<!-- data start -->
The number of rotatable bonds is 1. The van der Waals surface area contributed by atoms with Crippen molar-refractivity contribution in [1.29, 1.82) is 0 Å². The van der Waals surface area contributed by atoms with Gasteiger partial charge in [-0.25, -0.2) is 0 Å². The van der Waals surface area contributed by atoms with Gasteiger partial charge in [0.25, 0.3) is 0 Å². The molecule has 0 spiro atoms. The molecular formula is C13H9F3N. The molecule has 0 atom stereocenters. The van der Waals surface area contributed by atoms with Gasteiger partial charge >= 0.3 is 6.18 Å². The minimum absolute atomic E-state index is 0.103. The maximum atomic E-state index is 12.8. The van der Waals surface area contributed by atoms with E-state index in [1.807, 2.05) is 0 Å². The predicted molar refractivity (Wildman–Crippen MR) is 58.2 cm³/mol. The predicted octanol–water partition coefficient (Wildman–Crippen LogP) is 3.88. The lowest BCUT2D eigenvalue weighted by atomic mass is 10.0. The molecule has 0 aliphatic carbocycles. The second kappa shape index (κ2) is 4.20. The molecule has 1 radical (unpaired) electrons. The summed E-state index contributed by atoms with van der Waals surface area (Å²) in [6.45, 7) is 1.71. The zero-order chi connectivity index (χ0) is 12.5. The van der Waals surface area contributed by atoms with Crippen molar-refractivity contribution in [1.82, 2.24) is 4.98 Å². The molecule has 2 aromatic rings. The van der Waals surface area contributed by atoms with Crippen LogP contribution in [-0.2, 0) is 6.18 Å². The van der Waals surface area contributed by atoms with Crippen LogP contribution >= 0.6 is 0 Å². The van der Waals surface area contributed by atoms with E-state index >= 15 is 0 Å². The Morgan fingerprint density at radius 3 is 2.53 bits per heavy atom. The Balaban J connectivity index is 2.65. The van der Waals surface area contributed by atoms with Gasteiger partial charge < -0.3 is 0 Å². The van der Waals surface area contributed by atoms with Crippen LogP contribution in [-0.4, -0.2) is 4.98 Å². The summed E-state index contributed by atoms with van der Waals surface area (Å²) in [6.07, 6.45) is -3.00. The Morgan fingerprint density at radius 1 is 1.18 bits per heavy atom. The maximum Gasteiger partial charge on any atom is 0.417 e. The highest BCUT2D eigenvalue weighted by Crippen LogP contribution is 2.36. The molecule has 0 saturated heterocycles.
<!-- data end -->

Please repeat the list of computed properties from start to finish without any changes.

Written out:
The number of rotatable bonds is 1. The van der Waals surface area contributed by atoms with Crippen molar-refractivity contribution in [1.29, 1.82) is 0 Å². The van der Waals surface area contributed by atoms with Gasteiger partial charge in [-0.25, -0.2) is 0 Å². The van der Waals surface area contributed by atoms with Gasteiger partial charge in [0.25, 0.3) is 0 Å². The molecule has 0 spiro atoms. The molecular formula is C13H9F3N. The molecule has 0 atom stereocenters. The van der Waals surface area contributed by atoms with Gasteiger partial charge >= 0.3 is 6.18 Å². The minimum absolute atomic E-state index is 0.103. The maximum atomic E-state index is 12.8. The van der Waals surface area contributed by atoms with E-state index in [1.807, 2.05) is 0 Å². The predicted molar refractivity (Wildman–Crippen MR) is 58.2 cm³/mol. The predicted octanol–water partition coefficient (Wildman–Crippen LogP) is 3.88. The lowest BCUT2D eigenvalue weighted by atomic mass is 10.0. The molecule has 0 aliphatic carbocycles. The second kappa shape index (κ2) is 4.20. The molecule has 1 radical (unpaired) electrons. The summed E-state index contributed by atoms with van der Waals surface area (Å²) in [6.45, 7) is 1.71. The zero-order chi connectivity index (χ0) is 12.5. The van der Waals surface area contributed by atoms with Crippen molar-refractivity contribution in [1.82, 2.24) is 4.98 Å². The molecule has 2 aromatic rings. The van der Waals surface area contributed by atoms with Crippen LogP contribution in [-0.2, 0) is 6.18 Å². The van der Waals surface area contributed by atoms with Crippen LogP contribution >= 0.6 is 0 Å². The van der Waals surface area contributed by atoms with E-state index >= 15 is 0 Å². The Morgan fingerprint density at radius 3 is 2.53 bits per heavy atom. The Balaban J connectivity index is 2.65. The van der Waals surface area contributed by atoms with Gasteiger partial charge < -0.3 is 0 Å². The van der Waals surface area contributed by atoms with Crippen LogP contribution in [-0.4, -0.2) is 4.98 Å². The summed E-state index contributed by atoms with van der Waals surface area (Å²) in [6.07, 6.45) is -3.00. The Morgan fingerprint density at radius 1 is 1.18 bits per heavy atom. The maximum Gasteiger partial charge on any atom is 0.417 e. The highest BCUT2D eigenvalue weighted by Crippen LogP contribution is 2.36. The molecule has 0 saturated heterocycles.